Lot Shortages to Inflate New Home Prices
Nearly 60 percent of builders report that the overall supply of developed lots in their areas is “low” or “very low,” marking the largest percentage since the National Association of Home Builders/Wells Fargo Housing Market Index began tracking such information in 1997.
A shortage of buildable lots will likely translate into higher prices for new homes.
Thirty-nine percent of builders surveyed say the price of developed “A” lots — which are considered the most desirable locations — is “somewhat higher” than it was a year ago, while 30 percent note the price is “substantially higher.” Eighteen percent of builders say the price of “B” lots — which are considered to be in good locations but not prime areas — is substantially higher than a year ago, and 10 percent say the price of “C” lots is substantially higher.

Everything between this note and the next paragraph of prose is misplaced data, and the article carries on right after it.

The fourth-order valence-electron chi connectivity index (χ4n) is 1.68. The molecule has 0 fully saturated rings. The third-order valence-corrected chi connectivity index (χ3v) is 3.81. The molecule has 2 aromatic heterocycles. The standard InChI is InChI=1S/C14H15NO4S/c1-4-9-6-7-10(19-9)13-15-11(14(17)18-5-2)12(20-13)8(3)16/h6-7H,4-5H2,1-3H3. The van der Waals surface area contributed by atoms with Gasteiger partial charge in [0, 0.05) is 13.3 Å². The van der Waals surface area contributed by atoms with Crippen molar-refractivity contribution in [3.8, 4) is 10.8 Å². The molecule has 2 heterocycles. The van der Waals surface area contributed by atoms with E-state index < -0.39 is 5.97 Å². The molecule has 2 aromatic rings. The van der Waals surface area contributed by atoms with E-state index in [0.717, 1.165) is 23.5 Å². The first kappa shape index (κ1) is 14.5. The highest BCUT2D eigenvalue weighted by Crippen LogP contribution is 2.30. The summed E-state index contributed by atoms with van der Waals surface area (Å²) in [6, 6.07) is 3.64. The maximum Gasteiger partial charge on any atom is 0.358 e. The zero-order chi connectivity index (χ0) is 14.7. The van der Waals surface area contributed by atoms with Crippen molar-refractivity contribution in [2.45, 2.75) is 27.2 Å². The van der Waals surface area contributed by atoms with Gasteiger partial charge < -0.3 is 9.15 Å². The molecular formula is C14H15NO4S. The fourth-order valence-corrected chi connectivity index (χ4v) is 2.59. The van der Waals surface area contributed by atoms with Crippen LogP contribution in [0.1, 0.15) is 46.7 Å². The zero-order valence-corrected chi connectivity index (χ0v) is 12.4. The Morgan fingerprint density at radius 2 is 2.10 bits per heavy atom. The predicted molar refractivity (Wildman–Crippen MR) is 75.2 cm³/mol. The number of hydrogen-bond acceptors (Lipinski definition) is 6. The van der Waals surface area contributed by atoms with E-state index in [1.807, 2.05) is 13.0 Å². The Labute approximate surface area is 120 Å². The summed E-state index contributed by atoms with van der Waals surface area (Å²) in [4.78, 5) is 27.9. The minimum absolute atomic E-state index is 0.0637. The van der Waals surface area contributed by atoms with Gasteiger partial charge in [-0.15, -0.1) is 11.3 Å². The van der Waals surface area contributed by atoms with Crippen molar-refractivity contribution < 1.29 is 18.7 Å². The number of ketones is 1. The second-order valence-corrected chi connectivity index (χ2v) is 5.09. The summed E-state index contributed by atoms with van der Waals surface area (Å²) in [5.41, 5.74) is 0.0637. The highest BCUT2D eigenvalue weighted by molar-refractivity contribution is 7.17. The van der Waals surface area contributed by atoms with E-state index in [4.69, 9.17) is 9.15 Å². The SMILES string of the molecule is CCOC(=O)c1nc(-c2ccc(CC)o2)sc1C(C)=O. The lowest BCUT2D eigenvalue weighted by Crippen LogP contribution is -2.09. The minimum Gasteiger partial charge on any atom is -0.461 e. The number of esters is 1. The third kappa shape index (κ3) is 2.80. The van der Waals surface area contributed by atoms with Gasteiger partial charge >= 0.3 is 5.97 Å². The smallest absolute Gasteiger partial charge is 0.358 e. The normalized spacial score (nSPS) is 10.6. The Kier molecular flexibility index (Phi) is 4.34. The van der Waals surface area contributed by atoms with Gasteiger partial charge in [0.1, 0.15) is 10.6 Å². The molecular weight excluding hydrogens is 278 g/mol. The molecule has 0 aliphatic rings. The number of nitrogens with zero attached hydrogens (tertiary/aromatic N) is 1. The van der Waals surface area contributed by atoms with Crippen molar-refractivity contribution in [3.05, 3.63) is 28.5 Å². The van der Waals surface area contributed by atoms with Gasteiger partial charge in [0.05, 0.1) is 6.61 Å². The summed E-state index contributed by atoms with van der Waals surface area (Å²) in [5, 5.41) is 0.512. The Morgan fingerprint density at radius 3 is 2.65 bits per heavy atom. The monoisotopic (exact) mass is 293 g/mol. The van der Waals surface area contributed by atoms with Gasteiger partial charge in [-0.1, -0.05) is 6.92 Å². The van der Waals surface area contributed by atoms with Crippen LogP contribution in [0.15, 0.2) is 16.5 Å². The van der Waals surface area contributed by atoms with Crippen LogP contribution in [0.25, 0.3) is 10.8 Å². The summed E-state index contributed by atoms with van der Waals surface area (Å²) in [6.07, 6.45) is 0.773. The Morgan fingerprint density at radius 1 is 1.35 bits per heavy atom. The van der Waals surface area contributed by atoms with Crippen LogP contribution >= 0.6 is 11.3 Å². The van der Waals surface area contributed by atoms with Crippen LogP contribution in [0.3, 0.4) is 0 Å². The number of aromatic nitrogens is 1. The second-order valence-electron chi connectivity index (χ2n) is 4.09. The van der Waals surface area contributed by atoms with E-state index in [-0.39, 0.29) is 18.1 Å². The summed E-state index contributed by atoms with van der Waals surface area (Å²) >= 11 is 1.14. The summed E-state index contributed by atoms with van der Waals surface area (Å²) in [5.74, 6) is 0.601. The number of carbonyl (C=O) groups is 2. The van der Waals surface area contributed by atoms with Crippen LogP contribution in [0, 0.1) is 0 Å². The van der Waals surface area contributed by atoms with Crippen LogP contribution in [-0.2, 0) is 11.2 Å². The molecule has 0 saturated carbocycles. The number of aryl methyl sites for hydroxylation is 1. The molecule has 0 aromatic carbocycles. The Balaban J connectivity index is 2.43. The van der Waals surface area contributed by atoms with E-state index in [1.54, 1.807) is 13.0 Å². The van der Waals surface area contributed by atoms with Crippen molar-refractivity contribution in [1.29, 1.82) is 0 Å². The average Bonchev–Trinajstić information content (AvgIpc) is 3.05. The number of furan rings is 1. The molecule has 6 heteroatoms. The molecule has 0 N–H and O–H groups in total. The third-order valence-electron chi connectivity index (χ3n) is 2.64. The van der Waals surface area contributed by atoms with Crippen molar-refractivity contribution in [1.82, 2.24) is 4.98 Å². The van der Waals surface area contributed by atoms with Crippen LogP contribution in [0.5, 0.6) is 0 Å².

Home buyers can expect 100 percent of the increased lot costs to be passed on to them via a higher sales price, says David Crowe, NAHB’s chief economist.
“Builders price homes based on what they are going to have to pay for all the ingredients,” Crowe told The Wall Street Journal. “If they are starting to pay more for lots, they are going to have to pass that on right away.”